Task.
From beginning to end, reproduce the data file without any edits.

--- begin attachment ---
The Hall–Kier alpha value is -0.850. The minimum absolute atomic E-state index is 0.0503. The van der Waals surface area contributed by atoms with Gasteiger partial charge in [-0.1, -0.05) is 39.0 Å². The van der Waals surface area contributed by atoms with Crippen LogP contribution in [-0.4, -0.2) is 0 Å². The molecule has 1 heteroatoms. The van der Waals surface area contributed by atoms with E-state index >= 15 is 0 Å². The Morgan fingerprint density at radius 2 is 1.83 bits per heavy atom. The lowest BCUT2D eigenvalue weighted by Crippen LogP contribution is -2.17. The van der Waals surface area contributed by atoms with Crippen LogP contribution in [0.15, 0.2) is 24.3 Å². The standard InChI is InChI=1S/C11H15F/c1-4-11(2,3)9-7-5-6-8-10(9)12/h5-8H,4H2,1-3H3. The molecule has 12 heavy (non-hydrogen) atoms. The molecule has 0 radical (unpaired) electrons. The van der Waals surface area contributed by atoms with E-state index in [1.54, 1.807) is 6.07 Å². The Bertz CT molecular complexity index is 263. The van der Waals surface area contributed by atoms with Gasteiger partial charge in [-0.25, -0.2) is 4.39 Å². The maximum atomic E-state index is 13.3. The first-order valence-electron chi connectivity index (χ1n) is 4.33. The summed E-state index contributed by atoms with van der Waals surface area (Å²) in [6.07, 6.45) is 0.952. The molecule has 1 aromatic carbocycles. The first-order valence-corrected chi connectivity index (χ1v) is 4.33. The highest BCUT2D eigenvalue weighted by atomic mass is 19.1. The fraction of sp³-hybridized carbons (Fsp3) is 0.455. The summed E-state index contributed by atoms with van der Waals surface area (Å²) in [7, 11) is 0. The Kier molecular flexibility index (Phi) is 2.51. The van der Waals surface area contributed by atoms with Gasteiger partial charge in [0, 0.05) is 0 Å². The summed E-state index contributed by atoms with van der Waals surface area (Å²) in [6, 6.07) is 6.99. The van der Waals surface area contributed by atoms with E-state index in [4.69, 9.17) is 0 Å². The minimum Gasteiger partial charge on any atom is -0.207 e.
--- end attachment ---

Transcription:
The Hall–Kier alpha value is -0.850. The minimum absolute atomic E-state index is 0.0503. The van der Waals surface area contributed by atoms with Gasteiger partial charge in [-0.1, -0.05) is 39.0 Å². The van der Waals surface area contributed by atoms with Crippen LogP contribution in [-0.4, -0.2) is 0 Å². The molecule has 1 heteroatoms. The van der Waals surface area contributed by atoms with E-state index >= 15 is 0 Å². The Morgan fingerprint density at radius 2 is 1.83 bits per heavy atom. The lowest BCUT2D eigenvalue weighted by Crippen LogP contribution is -2.17. The van der Waals surface area contributed by atoms with Crippen LogP contribution in [0.15, 0.2) is 24.3 Å². The standard InChI is InChI=1S/C11H15F/c1-4-11(2,3)9-7-5-6-8-10(9)12/h5-8H,4H2,1-3H3. The molecule has 12 heavy (non-hydrogen) atoms. The molecule has 0 radical (unpaired) electrons. The van der Waals surface area contributed by atoms with E-state index in [1.54, 1.807) is 6.07 Å². The Bertz CT molecular complexity index is 263. The van der Waals surface area contributed by atoms with Gasteiger partial charge in [-0.25, -0.2) is 4.39 Å². The maximum atomic E-state index is 13.3. The first-order valence-electron chi connectivity index (χ1n) is 4.33. The summed E-state index contributed by atoms with van der Waals surface area (Å²) in [6.07, 6.45) is 0.952. The molecule has 1 aromatic carbocycles. The first-order valence-corrected chi connectivity index (χ1v) is 4.33. The highest BCUT2D eigenvalue weighted by atomic mass is 19.1. The fraction of sp³-hybridized carbons (Fsp3) is 0.455. The summed E-state index contributed by atoms with van der Waals surface area (Å²) in [7, 11) is 0. The Kier molecular flexibility index (Phi) is 2.51. The van der Waals surface area contributed by atoms with Gasteiger partial charge in [0, 0.05) is 0 Å². The summed E-state index contributed by atoms with van der Waals surface area (Å²) in [6, 6.07) is 6.99. The van der Waals surface area contributed by atoms with E-state index in [4.69, 9.17) is 0 Å². The minimum Gasteiger partial charge on any atom is -0.207 e.